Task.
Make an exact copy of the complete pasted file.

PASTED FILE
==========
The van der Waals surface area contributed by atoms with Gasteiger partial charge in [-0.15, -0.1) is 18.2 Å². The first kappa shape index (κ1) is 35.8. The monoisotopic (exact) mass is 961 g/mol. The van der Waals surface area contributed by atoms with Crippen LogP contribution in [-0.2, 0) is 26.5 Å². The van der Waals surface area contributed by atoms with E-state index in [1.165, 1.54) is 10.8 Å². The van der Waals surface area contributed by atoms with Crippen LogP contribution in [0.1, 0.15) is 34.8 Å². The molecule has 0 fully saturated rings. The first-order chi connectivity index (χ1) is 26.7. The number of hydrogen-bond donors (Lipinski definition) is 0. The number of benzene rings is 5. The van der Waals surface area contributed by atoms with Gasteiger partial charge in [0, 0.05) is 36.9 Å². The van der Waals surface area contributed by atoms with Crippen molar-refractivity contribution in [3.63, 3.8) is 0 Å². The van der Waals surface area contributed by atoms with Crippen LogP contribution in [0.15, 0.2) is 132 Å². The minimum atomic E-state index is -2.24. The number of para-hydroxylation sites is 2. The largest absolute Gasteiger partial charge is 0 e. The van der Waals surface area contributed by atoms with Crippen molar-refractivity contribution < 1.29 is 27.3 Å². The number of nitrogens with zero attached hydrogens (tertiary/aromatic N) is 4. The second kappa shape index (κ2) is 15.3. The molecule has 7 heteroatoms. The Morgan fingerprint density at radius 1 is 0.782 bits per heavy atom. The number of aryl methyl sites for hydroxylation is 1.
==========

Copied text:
The van der Waals surface area contributed by atoms with Gasteiger partial charge in [-0.15, -0.1) is 18.2 Å². The first kappa shape index (κ1) is 35.8. The monoisotopic (exact) mass is 961 g/mol. The van der Waals surface area contributed by atoms with Crippen LogP contribution in [-0.2, 0) is 26.5 Å². The van der Waals surface area contributed by atoms with E-state index in [1.165, 1.54) is 10.8 Å². The van der Waals surface area contributed by atoms with Crippen LogP contribution in [0.1, 0.15) is 34.8 Å². The molecule has 0 fully saturated rings. The first-order chi connectivity index (χ1) is 26.7. The number of hydrogen-bond donors (Lipinski definition) is 0. The number of benzene rings is 5. The van der Waals surface area contributed by atoms with Gasteiger partial charge in [0, 0.05) is 36.9 Å². The van der Waals surface area contributed by atoms with Crippen molar-refractivity contribution in [3.63, 3.8) is 0 Å². The van der Waals surface area contributed by atoms with Crippen LogP contribution in [0.15, 0.2) is 132 Å². The minimum atomic E-state index is -2.24. The number of para-hydroxylation sites is 2. The largest absolute Gasteiger partial charge is 0 e. The van der Waals surface area contributed by atoms with Crippen molar-refractivity contribution < 1.29 is 27.3 Å². The number of nitrogens with zero attached hydrogens (tertiary/aromatic N) is 4. The second kappa shape index (κ2) is 15.3. The molecule has 7 heteroatoms. The Morgan fingerprint density at radius 1 is 0.782 bits per heavy atom. The number of aryl methyl sites for hydroxylation is 1.